InDepthNH.org welcomes George Liset of Dover to our stable of fine columnists. Liset is a man who knows his fly fishing and lots more and is willing to share it with us.
By George Liset, Writing on the Fly
When I moved to New Hampshire many years ago to begin teaching, I couldn’t believe it. I would get up every morning and think how lucky I was to live here. The mountains, rivers, the Big Lake (Winnipesaukee) and the ocean. I couldn’t wait to get out enjoy them.
Mowing the lawn, raking leaves and shoveling snow gives you a reason to be outdoors. Fly fishing gives you a reason to enjoy the outdoors. For me, fly fishing is more than the act of fishing. Fly fishing is traveling throughout the state and country.
At a recent Great Bay Chapter of Trout Unlimited meeting a gentleman spoke about fishing Southwest Montana and some of the famed rivers like the Jefferson, Madison, Beaverhead and Big Hole.
All rivers I have been to, but not with a fly rod in my hand. Sometimes we forget that New Hampshire has some of the best fishing anywhere. My son and I have planned a trip up to Pittsburg, NH to fish and watch moose. We will fish the Connecticut River and Lakes, the Androscoggin River and any other stream that looks fishy.
In order to get ready for the trip and do a little planning I had to search out some maps and info. I have a friend that has fished the area quite extensively. We pulled out an old atlas of New Hampshire that broke down all the counties and towns and began circling all the good spots with a pencil. Mind you, these are just the good spots. You don’t share the great spots unless you can be there with them. Then you have to wear a blindfold for the ride in and you take away their phone so they can’t use their GPS. you might think I am kidding, I’m not.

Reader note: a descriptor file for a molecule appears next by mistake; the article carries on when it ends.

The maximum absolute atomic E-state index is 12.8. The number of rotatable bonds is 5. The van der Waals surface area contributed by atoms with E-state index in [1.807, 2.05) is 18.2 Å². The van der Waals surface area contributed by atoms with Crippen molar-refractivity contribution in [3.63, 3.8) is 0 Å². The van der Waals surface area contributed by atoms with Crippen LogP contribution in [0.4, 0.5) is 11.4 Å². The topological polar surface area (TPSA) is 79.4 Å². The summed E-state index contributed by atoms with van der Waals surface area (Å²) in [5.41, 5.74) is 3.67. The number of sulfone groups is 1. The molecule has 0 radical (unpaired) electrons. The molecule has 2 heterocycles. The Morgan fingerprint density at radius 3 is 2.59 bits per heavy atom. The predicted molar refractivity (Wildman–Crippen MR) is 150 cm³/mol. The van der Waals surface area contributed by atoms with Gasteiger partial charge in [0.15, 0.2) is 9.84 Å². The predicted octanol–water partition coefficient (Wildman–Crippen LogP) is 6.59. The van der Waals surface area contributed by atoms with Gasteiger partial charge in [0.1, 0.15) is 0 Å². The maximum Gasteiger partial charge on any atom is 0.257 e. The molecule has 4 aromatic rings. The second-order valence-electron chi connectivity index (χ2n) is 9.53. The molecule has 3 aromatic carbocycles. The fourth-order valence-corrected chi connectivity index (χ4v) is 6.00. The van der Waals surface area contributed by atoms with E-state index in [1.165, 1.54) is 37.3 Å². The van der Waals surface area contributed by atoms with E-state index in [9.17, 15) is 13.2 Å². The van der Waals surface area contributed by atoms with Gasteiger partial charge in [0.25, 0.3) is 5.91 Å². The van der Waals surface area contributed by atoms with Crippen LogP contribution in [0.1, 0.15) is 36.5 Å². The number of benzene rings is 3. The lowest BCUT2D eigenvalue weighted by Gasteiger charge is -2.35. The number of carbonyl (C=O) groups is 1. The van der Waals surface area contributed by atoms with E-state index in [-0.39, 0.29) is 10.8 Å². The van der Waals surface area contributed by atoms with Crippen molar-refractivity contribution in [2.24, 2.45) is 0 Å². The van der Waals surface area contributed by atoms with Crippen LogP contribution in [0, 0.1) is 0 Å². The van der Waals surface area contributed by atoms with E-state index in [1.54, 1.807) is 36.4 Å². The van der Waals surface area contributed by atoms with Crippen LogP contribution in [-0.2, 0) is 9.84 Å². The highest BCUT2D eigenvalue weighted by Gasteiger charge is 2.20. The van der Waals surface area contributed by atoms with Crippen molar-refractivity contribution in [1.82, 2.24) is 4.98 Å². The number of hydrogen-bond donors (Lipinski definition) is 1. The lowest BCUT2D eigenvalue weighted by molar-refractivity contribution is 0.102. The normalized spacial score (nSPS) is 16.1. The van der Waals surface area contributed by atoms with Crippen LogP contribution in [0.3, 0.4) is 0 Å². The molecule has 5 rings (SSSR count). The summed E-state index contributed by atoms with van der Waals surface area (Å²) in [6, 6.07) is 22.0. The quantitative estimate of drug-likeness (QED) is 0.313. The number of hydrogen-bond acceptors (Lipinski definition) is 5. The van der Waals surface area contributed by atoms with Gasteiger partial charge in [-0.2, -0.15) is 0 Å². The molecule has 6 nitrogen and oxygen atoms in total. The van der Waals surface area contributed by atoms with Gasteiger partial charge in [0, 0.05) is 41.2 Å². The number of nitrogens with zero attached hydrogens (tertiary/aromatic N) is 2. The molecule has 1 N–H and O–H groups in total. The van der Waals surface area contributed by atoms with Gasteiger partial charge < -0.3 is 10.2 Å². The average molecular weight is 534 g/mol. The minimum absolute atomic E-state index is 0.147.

Each fly fisherman has their favorite places where at one time or another they have had some luck. These spots are not readily shared other in generalities. For example, instead of saying I caught a big one below the dam on the Merrymeeting River in Alton, one would say “I caught a big one on one of those rivers that go into Winnipesaukee.” When pressed for which river, one would feign ignorance of the area.
Fly fishermen will readily share info on equipment and casting technique, on what type of fly to use and even areas they might not often fish such as in Alaska or Patagonia. They will not readily part with favorite areas close to home or areas often fished.
Fly fishing is accumulating equipment. I was recently in Union Street Antiques in Rochester looking for fly fishing reels, rods, flies and other sundry equipment when a dealer wanted to know if i was interested in an Orvis fly rod. I happened to be wearing an Orvis sweatshirt my youngest daughter gave me for Christmas. With an affirmative nod he went out to his car and brought it in. It was a beautiful vintage Orvis mid-flex fiberglass midge rod. To the uninitiated that must sound like a foreign language, which it would have sounded like to me when I first began in the sport. The short of it is he gave me a great deal and I went home with it.
When I got home I had to go through all my reels to get an idea of which one fit and felt the best. Then I put some new backing on the reel with some new line I “had” to buy along with some new flies. Then I put on some leader and tippet. Two days later I took it out to the Cocheco river to try it out. I would like to tell you that I caught a bunch of fish, but I got shut out. So you see, fly fishing is so much more than just fishing, and I look forward to sharing that and much more with you.
A writer from Dover, George Liset writes about all things Fly Fishing. George has worked as a lobsterman, lifeguard, wrangler, boat captain, fishing instructor, and has traveled in most of the lower 48 states. Upon graduation from Wheaton College, Illinois, George began his teaching career and currently teaches in Dover and has coached Track and Field most recently at UNH. Liset has been published nationally and internationally in the area of track and field and coaching.